Share a National Park With A Child

     When I heard that admission to all U.S. national parks will be free the weekend of August 15 and 16, I got to thinking.

     What a great opportunity to share one of these natural treasures with children.  And they need it!  We’ve all become aware that few children are playing outside these days, much less exploring our fabulous national parks.  Far too many children have never experienced the excitement of exploring a cave or a crater or a fumarole.  Many have no idea of the pleasure of hiking  amid wildflowers and snowy mountain vistas.  The delights offered by our national parks are just too great and too numerous for children to miss.

     So I’ve taken it on myself to declare Saturday and Sunday, August 15 and 16, ‘Take A Child to a National Park Days,’ in the tradition of the well-established Take a Child to Work Day.

     If you’re like most Americans, you live less than a day’s drive from one of our 391 national parks.  Why not consider inviting a young neighbor, a relative, or the child of a friend or colleague, to take a jaunt with you to your ‘local’ national park?  If you have children yourself, take them.  But do bring along another child who hasn’t had the opportunity to spend time in a national park before.  

     Sharing one of our country’s most splendid wild places with a child will likely prove memorable for both of you.  The child may recall for a lifetime the joy of discovering fascinating land formations, of observing animals living free and uncaged, of the many sights, sounds, and smells of natural places.  And the pleasure of being with you.  Don’t underestimate the thrill a child feels when an adult cares enough to share something special.  And I imagine you too will find such a day greatly satisfying.  After all, you will be doing something good for the child and for the planet, as well as nourishing yourself with natural beauty.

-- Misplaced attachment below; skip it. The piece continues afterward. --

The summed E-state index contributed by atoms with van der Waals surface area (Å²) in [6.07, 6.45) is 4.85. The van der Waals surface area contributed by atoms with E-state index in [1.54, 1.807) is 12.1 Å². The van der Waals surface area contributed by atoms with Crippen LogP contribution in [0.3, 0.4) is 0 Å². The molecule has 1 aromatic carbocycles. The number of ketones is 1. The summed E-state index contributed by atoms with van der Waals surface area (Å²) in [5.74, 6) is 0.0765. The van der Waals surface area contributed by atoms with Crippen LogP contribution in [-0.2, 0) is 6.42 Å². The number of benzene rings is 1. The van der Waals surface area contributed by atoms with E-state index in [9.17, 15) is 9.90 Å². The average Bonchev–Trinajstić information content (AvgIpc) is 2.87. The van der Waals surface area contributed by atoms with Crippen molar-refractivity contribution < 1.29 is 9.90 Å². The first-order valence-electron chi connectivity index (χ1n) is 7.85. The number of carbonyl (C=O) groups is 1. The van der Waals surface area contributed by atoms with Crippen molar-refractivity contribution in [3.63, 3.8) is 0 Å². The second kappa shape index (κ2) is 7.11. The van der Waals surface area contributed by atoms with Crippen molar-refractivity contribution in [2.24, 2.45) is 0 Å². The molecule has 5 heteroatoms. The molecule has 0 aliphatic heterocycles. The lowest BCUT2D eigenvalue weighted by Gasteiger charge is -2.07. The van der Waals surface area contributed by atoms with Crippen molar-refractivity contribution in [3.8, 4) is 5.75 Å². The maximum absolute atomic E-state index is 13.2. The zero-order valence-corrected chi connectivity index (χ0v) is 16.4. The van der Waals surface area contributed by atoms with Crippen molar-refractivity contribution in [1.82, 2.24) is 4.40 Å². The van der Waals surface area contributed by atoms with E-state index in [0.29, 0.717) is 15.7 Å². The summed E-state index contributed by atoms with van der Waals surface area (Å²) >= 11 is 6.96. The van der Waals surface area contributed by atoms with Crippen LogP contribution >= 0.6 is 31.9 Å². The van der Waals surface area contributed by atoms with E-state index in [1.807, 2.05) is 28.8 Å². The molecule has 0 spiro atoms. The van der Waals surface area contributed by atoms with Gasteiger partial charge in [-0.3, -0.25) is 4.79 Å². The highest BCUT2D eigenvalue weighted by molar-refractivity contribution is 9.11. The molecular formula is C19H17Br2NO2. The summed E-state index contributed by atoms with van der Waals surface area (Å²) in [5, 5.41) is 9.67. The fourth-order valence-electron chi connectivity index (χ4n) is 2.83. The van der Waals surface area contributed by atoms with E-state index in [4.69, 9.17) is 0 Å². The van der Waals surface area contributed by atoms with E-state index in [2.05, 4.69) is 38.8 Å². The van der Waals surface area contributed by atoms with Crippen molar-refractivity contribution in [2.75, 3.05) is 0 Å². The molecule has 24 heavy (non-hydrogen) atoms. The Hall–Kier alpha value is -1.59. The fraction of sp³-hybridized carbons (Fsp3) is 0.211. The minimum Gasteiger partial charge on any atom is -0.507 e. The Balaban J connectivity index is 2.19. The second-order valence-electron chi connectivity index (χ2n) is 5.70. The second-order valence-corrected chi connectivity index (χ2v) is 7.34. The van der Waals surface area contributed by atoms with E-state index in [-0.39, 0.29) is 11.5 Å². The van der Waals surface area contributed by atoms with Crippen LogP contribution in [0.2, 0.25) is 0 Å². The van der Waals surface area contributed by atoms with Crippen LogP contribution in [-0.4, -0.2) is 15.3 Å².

I have come to believe the best way to ensure that children will grow into adults who love the earth and who care what happens to it is not to focus on school programs to save the whales or the rain forests, but simply to get kids outdoors.  Get them out there playing, enjoying, discovering the glory of nature with its many faces. 

     Of course, saving animals and habitats is very important.  But kids can’t really do much to solve these problems that even adults are struggling with.  What kids can do, however, is get to know the natural world, to feel their need for the soothing comfort, for the fun and excitement the nature offers them.  Then when they are older and have more tools at their disposal, they will act, I hope, to protect the earth.  It will matter to them.

     I’ve also thought about the fact that a foray to a national park means more global warming emissions.  But I think the benefit of exposing a child to one of our spectacular wild places and helping to instill in that child a love of the natural world outweighs the downside.

     Even if you don’t live near a national park, there is no doubt some beautiful state park or other natural site nearby that can awaken a child’s love of nature.–April Moore  

     For a list of national parks and information about each one, just click on the link:       http://www.npca.org/parks/?adwords=1&gclid=CJXmk6iB-JsCFU1M5QodB2kmAg   

Joshua Tree National Park, near San Diego

Joshua Tree National Park, near San Diego

 

 

 

 

 

 

 

 

 

Olympic National Park, near Seattle

Olympic National Park, near Seattle

 

                             

 

     

  

   

Everglades National Park, near Miami

Everglades National Park, near Miami

One Response to “Share a National Park With A Child”

  1. Judy Muller Says:

    Great idea, April.

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